Choose- Focus- Sustain
This is a tough one for me. I need to really work on focusing on the positive. I have some relationships, close relationships, which bring toxic and negative energy to my life. I can’t wait to be better at this to lighten my mind!!
Focus. Committing to focus! I feel I can focus on a work project fairly easily and I can definitely re-focus/push away my negative mind by keeping my mind “busy” with other things. To make a conscious effort to focus to clear my mind or to meditate/visualize is important to me and has been something I have always wanted to achieve. If i can achieve focus I can sustain. I definitely feel the beginnings of this process during breathing exercises and posing practice. So exciting!
I think that it is interesting that the things I focus well on are the things that I love and enjoy. For instance gardening and art. I could focus on this intently to the point that the sun is setting and I can’t account for my time because I was so focused on one of these things. If you take the love and joy out of the equation I loose all focus. I can’t consentrate at the grocery store. I get stressed about spending money, and reading the labels on cans to find the healthiest food, and trying to get the best price for a certain ounce can. I get distracted by the lights and the smell of produce, and then I see a new product and my mind starts wondering about what else I could add to it to make it a meal. If I go to the store I have to prepare myself. I have to have a budget. I have to have a list. I basically have to set an intention to help focus my mind. Sometimes I find myself with a mantra being said over and over as I walk through the isles “Stick to the list.” I struggle with focus. But, I am learning to yoga even at Walmart.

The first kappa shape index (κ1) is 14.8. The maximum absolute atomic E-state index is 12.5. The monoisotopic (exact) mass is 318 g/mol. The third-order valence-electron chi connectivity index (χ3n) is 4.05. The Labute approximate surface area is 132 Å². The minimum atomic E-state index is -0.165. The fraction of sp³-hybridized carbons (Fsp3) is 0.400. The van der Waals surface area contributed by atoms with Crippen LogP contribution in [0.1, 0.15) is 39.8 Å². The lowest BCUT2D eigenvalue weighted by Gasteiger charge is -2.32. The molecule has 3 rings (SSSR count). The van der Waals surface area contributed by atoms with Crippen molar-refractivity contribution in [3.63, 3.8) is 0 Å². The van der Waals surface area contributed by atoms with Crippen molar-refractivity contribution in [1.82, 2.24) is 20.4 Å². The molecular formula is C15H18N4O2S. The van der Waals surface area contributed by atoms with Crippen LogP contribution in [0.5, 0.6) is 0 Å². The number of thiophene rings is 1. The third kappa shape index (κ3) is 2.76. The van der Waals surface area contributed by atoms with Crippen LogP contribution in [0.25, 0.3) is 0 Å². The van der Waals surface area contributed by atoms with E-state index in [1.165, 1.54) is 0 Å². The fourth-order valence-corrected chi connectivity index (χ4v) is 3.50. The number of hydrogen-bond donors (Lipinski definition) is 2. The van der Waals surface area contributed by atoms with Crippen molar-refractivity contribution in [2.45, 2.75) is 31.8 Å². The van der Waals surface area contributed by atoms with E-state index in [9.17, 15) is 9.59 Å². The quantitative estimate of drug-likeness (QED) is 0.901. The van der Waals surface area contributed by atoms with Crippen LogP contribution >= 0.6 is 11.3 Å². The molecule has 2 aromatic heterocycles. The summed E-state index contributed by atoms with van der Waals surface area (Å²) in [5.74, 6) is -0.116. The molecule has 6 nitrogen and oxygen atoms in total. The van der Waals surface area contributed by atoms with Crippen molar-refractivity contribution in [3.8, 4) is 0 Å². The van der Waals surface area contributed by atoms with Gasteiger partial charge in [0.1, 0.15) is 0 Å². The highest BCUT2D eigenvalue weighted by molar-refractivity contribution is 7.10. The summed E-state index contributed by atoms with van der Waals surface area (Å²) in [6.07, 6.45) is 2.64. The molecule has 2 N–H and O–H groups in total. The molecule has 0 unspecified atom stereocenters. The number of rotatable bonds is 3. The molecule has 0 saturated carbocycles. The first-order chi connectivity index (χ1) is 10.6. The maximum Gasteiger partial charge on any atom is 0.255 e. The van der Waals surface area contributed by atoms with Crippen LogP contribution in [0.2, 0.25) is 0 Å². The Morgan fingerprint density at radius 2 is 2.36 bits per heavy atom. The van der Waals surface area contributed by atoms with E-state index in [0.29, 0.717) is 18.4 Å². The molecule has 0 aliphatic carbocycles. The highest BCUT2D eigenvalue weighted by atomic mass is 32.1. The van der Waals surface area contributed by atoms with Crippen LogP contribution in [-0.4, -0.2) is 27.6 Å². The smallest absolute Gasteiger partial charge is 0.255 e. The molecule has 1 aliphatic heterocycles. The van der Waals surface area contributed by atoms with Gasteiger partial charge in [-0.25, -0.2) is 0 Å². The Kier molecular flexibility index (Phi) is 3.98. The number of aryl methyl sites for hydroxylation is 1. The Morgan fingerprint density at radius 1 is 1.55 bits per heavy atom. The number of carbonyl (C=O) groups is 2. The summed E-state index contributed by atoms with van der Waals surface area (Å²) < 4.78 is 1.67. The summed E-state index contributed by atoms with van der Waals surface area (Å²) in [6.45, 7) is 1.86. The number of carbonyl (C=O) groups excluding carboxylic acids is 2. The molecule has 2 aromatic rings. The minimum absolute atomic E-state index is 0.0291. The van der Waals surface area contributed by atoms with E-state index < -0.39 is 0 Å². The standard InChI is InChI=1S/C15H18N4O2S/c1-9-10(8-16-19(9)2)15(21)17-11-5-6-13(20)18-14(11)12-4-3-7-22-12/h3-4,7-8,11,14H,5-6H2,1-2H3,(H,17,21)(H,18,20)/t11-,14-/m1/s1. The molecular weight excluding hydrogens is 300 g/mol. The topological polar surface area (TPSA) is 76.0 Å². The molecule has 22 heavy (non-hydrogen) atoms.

Focus is a huge struggle in today’s fast paced world. Add my anxiety & depression to the mix & often times I am completely overwhelmed by life, to the point of having no action because I’m not sure where to start. But since beginning therapy over a year ago, I am learning to look within again, to find myself & allow her through. A big part of any issues I’ve had almost always begin with me, with self care (or lack of), with being conscious of myself & my role in life, as well as who I am. This yoga training is helping me deepen all of this, & I am so grateful for finding it!
Oh, the importance of self-care, beautifully said! Commitment to taking care of ourselves: yum!
Although we (often women) pride ourselves on multi-tasking, the brain really only focuses on one thing at a time, yet has the ability to rapidly change directions which gives us the sense of doing a million things at once! However, one of the greatest gifts one can give is “undivided attention” to someone and even to yourself. Giving that focus to someone who needs a listener or finding focus within yourself is powerful!